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Help for kissing spine
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Liz Sugar
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 Posted: Wed Sep 26th, 2007 09:41 am
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Hi Again

The book is called "Straightening the Crooked Horse", by Gabriele Rachen-Schoneich and Klaus Schoneich. Published in 2007 by Trafalgar Square Books. Available through Amazon..The  back cover lists many problems which straightening the horse solves - tension,imbalance,joint problems, stumbling or falling,ligament strain, hard mouth, disobedience, rhythm problems, downhill going, kissing spines, bad attitude, high headedness, stiffness, navicular issues, leaning, reluctance to go forward, diffuculty bending.  At the end of the book are some personal stories of horses that recovered to full work after attendance at the training centre run by the authors.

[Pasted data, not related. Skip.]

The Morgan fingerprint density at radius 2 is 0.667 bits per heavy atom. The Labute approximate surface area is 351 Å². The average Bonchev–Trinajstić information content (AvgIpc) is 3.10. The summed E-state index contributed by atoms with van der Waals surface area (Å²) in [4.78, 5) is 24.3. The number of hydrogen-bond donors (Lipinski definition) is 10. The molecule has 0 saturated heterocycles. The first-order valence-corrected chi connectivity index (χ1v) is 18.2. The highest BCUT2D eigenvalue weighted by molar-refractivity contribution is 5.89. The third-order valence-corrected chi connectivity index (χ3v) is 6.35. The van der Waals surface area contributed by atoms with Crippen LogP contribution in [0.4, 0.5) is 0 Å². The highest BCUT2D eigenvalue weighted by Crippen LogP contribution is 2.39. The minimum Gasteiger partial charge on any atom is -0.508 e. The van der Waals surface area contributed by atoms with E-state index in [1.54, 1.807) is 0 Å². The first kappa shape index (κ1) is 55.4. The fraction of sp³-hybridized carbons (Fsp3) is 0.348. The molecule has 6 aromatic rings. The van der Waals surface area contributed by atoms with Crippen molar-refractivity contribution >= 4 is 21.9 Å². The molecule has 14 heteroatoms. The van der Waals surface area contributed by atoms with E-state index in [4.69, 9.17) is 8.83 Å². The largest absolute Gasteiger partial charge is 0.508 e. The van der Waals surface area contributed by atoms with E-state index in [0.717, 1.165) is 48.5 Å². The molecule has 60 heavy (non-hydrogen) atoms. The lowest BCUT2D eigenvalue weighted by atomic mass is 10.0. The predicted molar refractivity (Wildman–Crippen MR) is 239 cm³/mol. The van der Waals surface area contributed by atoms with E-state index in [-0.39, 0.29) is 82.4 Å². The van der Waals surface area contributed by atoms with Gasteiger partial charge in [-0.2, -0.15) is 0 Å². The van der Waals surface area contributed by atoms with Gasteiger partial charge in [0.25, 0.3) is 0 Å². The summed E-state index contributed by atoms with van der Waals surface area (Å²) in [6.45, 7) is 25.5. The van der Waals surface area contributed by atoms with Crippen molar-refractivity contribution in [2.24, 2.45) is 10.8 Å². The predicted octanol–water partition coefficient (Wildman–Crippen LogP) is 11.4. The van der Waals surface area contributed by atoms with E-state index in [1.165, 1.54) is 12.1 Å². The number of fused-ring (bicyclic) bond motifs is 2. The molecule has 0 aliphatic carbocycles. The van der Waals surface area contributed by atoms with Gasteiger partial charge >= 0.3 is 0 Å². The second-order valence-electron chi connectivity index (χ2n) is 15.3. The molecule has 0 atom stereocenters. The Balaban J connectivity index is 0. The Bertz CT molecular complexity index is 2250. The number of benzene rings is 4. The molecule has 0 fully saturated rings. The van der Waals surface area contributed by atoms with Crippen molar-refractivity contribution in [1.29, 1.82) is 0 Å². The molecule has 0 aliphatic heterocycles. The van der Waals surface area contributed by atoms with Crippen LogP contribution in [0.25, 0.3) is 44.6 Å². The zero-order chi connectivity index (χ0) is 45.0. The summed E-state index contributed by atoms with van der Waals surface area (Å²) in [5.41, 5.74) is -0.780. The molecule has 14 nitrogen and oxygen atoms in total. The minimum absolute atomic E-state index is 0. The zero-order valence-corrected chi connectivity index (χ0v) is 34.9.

Enjoy

Liz Sugar

Leah
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 Posted: Wed Sep 26th, 2007 11:43 am
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I just ordered it (well that and the new NRC book so it cost quite a penny!).

Thank you for the book suggestion!

DrDeb
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 Posted: Wed Sep 26th, 2007 10:57 pm
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Great, everybody, and especially Leah -- you quit dithering, guessing, and "trying to be right at any cost", and just looked up the facts and reasoned out the answer. You lost your fear of being caught in the wrong. This is what I always want students to do.

Now we're ready for the next thing, which is to build an understanding of how the biomechanics works. The word "biomechanics" is a compound composed of "bio", meaning "life", and "mechanics", which refers to physics principles such as levers, pulleys, forces, momentum, etc.